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Italy’s Decline: Getting the Facts Right

  • Francesco Daveri
  • Cecilia Jona-Lasinio

The Italian economy is often said to be on a declining path. In this paper, we document that: (i) Italy’s current decline is a labor productivity problem (ii) the labor productivity slowdown stems from declining productivity growth in all industries but utilities (with manufacturing contributing for about one half of the reduction) and diminished interindustry reallocation of workers from agriculture to market services; (iii) the labor productivity slowdown has been mostly driven by declining TFP, with roughly unchanged capital deepening. The only mild decline of capital deepening is due to the rise in the value added share of capital that counteracted declining capital accumulation.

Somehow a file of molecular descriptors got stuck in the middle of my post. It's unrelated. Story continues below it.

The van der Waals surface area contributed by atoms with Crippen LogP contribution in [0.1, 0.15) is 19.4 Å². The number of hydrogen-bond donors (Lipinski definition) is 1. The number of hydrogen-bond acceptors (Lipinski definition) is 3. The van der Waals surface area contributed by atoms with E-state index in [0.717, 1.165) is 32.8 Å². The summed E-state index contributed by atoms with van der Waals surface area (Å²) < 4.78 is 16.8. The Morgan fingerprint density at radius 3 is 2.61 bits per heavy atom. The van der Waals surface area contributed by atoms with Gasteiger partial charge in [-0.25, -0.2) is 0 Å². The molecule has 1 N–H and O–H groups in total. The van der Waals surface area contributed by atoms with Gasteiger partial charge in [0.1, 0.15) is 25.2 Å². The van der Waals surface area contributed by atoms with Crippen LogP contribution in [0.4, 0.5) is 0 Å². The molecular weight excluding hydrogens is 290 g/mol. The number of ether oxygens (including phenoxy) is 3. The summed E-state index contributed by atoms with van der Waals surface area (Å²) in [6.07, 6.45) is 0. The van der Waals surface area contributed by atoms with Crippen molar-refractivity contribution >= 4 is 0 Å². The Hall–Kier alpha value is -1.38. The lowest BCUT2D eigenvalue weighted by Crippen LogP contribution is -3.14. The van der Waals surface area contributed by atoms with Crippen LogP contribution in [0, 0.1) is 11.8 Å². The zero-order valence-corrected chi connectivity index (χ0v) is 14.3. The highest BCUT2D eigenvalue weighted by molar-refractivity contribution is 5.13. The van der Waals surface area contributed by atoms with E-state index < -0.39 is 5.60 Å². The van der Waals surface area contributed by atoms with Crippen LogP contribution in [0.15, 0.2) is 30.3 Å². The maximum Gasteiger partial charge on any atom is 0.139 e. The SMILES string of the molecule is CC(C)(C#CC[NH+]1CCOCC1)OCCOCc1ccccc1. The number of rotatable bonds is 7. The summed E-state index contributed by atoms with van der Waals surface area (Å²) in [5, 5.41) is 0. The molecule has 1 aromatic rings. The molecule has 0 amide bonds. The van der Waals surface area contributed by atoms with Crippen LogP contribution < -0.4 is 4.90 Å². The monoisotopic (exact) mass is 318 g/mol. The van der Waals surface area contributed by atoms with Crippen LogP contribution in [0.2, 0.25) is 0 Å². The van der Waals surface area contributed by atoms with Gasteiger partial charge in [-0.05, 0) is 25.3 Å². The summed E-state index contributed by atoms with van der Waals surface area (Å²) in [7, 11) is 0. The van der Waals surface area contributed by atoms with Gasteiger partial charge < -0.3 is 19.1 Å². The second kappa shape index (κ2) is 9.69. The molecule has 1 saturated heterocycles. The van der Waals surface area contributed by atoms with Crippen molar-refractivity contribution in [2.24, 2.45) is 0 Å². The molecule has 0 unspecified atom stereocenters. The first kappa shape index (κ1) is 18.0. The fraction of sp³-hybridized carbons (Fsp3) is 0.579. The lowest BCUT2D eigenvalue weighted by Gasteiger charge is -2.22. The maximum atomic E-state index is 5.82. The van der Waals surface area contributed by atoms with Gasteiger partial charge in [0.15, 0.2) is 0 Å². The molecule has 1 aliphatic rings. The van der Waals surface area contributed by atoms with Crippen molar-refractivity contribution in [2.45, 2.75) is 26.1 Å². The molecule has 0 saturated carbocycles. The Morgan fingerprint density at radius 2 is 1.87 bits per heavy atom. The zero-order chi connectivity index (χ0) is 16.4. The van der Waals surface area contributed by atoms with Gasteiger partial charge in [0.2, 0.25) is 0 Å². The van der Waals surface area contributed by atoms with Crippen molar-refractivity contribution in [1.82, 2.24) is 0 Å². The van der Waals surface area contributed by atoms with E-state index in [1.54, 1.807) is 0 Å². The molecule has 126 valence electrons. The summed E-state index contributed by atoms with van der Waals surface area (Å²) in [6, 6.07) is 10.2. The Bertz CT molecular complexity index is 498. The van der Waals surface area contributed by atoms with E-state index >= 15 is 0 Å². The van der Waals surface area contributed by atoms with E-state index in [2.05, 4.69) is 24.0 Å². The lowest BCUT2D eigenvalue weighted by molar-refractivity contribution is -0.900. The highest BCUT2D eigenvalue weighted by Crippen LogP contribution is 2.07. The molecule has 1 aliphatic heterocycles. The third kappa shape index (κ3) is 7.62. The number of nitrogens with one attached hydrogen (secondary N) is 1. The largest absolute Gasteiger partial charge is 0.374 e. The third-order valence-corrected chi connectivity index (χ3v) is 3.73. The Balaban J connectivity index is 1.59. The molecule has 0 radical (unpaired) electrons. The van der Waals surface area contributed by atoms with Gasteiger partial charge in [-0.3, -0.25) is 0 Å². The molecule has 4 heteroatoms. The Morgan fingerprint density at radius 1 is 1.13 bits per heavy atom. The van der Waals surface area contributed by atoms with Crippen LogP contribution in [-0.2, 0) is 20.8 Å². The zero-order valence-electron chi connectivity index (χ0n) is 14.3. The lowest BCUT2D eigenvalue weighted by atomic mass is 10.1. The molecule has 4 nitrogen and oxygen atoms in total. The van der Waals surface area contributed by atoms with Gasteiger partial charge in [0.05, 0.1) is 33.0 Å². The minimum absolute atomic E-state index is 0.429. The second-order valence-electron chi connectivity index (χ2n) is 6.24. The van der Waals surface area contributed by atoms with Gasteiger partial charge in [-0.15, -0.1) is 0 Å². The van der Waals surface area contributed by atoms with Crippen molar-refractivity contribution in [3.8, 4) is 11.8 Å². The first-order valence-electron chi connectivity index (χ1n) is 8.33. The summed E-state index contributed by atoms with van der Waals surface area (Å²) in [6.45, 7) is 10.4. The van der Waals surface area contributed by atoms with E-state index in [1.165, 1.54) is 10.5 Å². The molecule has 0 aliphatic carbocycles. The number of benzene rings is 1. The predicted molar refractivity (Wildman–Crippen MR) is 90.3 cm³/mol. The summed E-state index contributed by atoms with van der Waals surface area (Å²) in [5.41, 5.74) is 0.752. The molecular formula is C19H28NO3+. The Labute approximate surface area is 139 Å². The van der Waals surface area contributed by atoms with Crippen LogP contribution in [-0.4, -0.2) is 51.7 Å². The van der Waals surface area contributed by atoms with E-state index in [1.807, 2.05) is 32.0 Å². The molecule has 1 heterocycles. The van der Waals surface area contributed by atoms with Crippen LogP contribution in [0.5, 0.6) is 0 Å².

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Paper provided by IGIER (Innocenzo Gasparini Institute for Economic Research), Bocconi University in its series Working Papers with number 301.

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Date of creation: 2005
Date of revision:
Handle: RePEc:igi:igierp:301
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  11. Kevin J. Stiroh & Dale W. Jorgenson, 1999. "Information Technology and Growth," American Economic Review, American Economic Association, vol. 89(2), pages 109-115, May.
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